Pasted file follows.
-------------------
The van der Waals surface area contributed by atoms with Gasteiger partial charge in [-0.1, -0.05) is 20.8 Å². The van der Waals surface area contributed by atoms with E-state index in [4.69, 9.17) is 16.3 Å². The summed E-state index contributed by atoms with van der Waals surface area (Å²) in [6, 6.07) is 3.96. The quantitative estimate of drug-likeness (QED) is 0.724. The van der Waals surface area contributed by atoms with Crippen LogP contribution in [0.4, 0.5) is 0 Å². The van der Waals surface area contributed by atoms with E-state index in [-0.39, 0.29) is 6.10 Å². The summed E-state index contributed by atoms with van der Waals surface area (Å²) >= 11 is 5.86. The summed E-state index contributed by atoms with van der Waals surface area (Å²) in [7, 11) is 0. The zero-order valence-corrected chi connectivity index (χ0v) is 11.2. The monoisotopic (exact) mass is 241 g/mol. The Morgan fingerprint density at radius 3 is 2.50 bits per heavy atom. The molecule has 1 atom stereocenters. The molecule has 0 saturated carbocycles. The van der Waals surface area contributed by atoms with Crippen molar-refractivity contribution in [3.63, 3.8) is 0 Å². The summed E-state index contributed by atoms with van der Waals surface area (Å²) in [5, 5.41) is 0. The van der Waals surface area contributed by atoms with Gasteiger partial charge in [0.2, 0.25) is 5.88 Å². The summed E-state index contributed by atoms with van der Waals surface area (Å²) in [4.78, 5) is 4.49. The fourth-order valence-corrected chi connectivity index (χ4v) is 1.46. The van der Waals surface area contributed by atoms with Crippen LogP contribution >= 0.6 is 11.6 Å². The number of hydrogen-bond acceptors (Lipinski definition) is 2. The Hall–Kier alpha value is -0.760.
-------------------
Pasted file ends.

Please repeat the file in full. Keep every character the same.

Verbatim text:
The van der Waals surface area contributed by atoms with Gasteiger partial charge in [-0.1, -0.05) is 20.8 Å². The van der Waals surface area contributed by atoms with E-state index in [4.69, 9.17) is 16.3 Å². The summed E-state index contributed by atoms with van der Waals surface area (Å²) in [6, 6.07) is 3.96. The quantitative estimate of drug-likeness (QED) is 0.724. The van der Waals surface area contributed by atoms with Crippen LogP contribution in [0.4, 0.5) is 0 Å². The van der Waals surface area contributed by atoms with E-state index in [-0.39, 0.29) is 6.10 Å². The summed E-state index contributed by atoms with van der Waals surface area (Å²) >= 11 is 5.86. The summed E-state index contributed by atoms with van der Waals surface area (Å²) in [7, 11) is 0. The zero-order valence-corrected chi connectivity index (χ0v) is 11.2. The monoisotopic (exact) mass is 241 g/mol. The Morgan fingerprint density at radius 3 is 2.50 bits per heavy atom. The molecule has 1 atom stereocenters. The molecule has 0 saturated carbocycles. The van der Waals surface area contributed by atoms with Crippen molar-refractivity contribution in [3.63, 3.8) is 0 Å². The summed E-state index contributed by atoms with van der Waals surface area (Å²) in [5, 5.41) is 0. The van der Waals surface area contributed by atoms with Gasteiger partial charge in [0.2, 0.25) is 5.88 Å². The summed E-state index contributed by atoms with van der Waals surface area (Å²) in [4.78, 5) is 4.49. The fourth-order valence-corrected chi connectivity index (χ4v) is 1.46. The van der Waals surface area contributed by atoms with Crippen LogP contribution >= 0.6 is 11.6 Å². The number of hydrogen-bond acceptors (Lipinski definition) is 2. The Hall–Kier alpha value is -0.760.